One question I’m asked frequently is whether home prices still have further to go. Because I’m not a gypsy and don’t have a crystal ball, it’s difficult to say with any sort of confidence whether this will be the case through the end of the year and into 2011. But I believe there are certain indications that prices will decline a bit more over the next year.
I check market activity every 24 hours at a minimum, and over the past couple weeks, have seen an average of five to ten price reductions on houses and condos. And the second time slot of my weekly broker tours (when the not-so-new properties are being shown) seems to be taking up a lot more pages than it used to. Sure, there are the anecdotes about how this $2M Noe Valley home slammed into contract in a week, or how that Potrero condo received multiple offers and sold for $50,000 over its $800,000 asking price. But in general, there are a lot of homes sitting on the market and waiting for buyers (774 houses and 865 condos, to be exact).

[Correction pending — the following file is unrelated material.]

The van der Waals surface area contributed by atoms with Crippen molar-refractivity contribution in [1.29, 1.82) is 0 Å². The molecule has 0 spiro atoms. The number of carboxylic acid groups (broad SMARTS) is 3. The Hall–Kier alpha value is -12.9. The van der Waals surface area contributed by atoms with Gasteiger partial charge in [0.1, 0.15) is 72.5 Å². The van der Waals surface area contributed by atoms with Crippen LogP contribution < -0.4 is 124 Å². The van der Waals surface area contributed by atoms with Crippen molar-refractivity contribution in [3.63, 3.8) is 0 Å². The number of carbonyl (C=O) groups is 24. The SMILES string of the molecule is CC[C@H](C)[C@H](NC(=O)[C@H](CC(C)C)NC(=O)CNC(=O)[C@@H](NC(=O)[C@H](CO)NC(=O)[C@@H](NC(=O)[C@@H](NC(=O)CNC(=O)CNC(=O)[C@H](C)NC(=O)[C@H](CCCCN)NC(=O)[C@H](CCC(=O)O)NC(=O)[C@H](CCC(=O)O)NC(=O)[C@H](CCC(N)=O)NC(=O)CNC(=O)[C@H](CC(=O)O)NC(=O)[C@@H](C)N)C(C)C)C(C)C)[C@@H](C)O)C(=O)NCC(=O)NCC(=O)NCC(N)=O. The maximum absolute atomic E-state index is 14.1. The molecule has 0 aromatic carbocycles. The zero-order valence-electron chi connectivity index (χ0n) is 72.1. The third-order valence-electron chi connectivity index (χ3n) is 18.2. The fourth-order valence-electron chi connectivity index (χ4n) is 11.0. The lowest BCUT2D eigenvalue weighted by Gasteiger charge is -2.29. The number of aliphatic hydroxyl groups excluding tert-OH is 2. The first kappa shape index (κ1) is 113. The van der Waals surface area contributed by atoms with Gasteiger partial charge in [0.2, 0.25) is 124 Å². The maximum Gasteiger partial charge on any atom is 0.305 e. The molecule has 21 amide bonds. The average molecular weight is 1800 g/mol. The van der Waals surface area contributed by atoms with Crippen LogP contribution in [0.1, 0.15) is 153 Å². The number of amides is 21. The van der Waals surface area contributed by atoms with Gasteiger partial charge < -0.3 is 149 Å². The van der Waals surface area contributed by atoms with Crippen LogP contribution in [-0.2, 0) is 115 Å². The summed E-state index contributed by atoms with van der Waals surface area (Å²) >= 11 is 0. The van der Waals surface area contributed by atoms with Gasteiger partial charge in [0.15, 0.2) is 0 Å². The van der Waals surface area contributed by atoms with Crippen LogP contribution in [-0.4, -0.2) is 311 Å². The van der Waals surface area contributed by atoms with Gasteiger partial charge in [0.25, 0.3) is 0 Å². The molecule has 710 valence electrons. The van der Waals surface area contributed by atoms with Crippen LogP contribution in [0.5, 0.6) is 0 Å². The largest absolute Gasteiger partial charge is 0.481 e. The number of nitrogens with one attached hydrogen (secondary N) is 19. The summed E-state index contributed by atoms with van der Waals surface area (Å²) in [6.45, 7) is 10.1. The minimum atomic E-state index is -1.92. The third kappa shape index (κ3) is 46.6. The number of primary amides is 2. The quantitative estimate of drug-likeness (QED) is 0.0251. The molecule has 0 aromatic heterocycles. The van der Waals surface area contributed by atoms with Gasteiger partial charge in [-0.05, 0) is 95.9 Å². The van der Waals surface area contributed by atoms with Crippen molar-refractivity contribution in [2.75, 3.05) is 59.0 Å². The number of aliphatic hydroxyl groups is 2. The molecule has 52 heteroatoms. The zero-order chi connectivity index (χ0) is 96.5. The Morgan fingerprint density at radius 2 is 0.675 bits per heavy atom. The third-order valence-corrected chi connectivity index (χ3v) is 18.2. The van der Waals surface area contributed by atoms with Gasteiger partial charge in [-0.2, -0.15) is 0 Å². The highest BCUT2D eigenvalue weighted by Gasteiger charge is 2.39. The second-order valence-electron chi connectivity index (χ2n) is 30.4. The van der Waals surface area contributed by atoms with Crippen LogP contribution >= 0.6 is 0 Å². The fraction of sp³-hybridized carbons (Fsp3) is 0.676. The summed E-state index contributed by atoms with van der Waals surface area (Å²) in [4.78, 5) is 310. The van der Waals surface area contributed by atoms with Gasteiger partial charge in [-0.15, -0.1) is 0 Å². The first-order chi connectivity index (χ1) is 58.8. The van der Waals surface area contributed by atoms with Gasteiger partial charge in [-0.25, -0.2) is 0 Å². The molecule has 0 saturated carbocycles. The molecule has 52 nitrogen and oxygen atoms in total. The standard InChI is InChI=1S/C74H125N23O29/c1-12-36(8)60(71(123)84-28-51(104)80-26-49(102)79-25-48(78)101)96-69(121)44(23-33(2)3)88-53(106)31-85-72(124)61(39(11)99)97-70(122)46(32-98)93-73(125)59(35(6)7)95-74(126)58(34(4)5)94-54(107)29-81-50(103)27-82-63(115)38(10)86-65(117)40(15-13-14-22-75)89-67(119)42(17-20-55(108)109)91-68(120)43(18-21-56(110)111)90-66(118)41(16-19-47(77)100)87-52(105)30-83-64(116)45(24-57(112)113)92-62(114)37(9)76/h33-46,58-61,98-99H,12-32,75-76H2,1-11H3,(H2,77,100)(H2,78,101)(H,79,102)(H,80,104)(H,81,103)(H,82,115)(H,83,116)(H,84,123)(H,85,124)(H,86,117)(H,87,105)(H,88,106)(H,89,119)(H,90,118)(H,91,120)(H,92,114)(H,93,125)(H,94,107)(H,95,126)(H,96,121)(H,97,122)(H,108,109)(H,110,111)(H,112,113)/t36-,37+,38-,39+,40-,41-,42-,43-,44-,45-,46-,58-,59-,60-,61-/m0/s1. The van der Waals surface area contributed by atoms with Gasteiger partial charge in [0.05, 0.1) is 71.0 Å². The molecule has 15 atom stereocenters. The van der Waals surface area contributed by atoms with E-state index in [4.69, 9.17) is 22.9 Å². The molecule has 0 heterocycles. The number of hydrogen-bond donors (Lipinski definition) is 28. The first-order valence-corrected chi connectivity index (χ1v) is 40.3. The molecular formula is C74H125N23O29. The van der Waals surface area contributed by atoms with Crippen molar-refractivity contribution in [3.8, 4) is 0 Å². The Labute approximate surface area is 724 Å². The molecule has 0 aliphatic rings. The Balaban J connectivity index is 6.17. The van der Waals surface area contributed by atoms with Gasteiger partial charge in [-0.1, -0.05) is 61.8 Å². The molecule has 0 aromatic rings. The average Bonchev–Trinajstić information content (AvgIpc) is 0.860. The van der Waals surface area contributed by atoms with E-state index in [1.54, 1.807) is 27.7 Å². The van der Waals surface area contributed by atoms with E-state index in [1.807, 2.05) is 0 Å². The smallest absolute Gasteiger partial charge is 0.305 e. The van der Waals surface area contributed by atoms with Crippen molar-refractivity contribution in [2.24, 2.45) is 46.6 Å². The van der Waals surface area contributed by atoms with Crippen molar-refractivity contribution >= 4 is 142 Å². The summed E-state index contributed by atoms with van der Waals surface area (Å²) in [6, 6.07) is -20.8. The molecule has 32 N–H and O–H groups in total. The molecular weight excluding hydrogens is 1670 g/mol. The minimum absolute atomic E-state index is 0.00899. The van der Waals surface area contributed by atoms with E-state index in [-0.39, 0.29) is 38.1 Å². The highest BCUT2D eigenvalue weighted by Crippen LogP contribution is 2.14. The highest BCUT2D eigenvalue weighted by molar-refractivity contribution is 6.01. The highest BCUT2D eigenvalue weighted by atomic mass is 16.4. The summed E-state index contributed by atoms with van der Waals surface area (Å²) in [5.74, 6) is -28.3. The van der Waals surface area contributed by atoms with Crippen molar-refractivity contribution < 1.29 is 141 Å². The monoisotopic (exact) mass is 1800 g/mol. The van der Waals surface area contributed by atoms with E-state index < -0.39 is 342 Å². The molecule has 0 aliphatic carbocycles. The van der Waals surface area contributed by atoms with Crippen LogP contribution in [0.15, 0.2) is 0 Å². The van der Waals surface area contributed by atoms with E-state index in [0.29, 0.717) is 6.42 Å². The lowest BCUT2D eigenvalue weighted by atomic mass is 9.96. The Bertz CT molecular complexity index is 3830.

I’ve spoken with my colleagues and clients, and there is a belief out there that San Francisco home prices will drop by anywhere from five to eight percent. Now if you have a property that has parking, is located in a very walkable neighborhood with reasonable weather and has close proximity to Muni rail lines, BART, and the freeways, you can probably expect your property to hold its value fairly well. But for homes that don’t have such attributes, the situation may be slightly different. They could end up in the second broker tour time slot for a few weeks, until sellers price their homes at what the market will bear.
Buyers, now is the time to swoop in on a home you like—and have some fun with negotiation if there’s no one else beating down the seller’s door to submit an offer. I’ve written offers with two different clients this year on properties, only to see the sellers reject our offers initially. We then came back a few weeks later, and were able to come to agreement on lower prices. Sometimes, it takes sellers time to adjust to true market values.